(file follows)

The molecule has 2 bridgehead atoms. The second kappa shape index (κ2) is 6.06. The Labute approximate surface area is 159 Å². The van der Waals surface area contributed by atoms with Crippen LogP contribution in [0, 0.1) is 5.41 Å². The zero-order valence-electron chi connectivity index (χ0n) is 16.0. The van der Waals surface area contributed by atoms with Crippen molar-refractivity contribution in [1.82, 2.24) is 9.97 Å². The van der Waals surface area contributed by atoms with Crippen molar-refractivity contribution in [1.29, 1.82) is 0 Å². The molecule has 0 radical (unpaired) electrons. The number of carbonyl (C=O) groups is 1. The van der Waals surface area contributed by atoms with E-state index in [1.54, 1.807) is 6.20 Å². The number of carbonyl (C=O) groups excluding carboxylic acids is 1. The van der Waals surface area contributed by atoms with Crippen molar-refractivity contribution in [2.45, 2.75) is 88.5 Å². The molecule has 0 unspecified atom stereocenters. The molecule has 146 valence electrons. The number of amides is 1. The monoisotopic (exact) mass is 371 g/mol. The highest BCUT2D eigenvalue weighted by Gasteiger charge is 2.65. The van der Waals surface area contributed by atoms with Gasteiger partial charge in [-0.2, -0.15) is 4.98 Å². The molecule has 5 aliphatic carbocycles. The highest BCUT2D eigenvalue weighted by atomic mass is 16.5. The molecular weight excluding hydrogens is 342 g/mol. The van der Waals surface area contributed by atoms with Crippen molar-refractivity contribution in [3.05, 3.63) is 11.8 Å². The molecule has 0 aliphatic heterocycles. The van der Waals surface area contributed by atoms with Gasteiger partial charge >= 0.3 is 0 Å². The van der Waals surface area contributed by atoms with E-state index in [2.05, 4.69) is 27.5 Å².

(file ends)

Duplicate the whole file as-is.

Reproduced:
The molecule has 2 bridgehead atoms. The second kappa shape index (κ2) is 6.06. The Labute approximate surface area is 159 Å². The van der Waals surface area contributed by atoms with Crippen LogP contribution in [0, 0.1) is 5.41 Å². The zero-order valence-electron chi connectivity index (χ0n) is 16.0. The van der Waals surface area contributed by atoms with Crippen molar-refractivity contribution in [1.82, 2.24) is 9.97 Å². The van der Waals surface area contributed by atoms with Crippen molar-refractivity contribution in [1.29, 1.82) is 0 Å². The molecule has 0 radical (unpaired) electrons. The number of carbonyl (C=O) groups is 1. The van der Waals surface area contributed by atoms with E-state index in [1.54, 1.807) is 6.20 Å². The number of carbonyl (C=O) groups excluding carboxylic acids is 1. The van der Waals surface area contributed by atoms with Crippen molar-refractivity contribution in [2.45, 2.75) is 88.5 Å². The molecule has 0 unspecified atom stereocenters. The molecule has 146 valence electrons. The number of amides is 1. The monoisotopic (exact) mass is 371 g/mol. The highest BCUT2D eigenvalue weighted by Gasteiger charge is 2.65. The van der Waals surface area contributed by atoms with Gasteiger partial charge in [-0.2, -0.15) is 4.98 Å². The molecule has 5 aliphatic carbocycles. The highest BCUT2D eigenvalue weighted by atomic mass is 16.5. The molecular weight excluding hydrogens is 342 g/mol. The van der Waals surface area contributed by atoms with Crippen molar-refractivity contribution in [3.05, 3.63) is 11.8 Å². The molecule has 0 aliphatic heterocycles. The van der Waals surface area contributed by atoms with Gasteiger partial charge >= 0.3 is 0 Å². The van der Waals surface area contributed by atoms with E-state index in [2.05, 4.69) is 27.5 Å².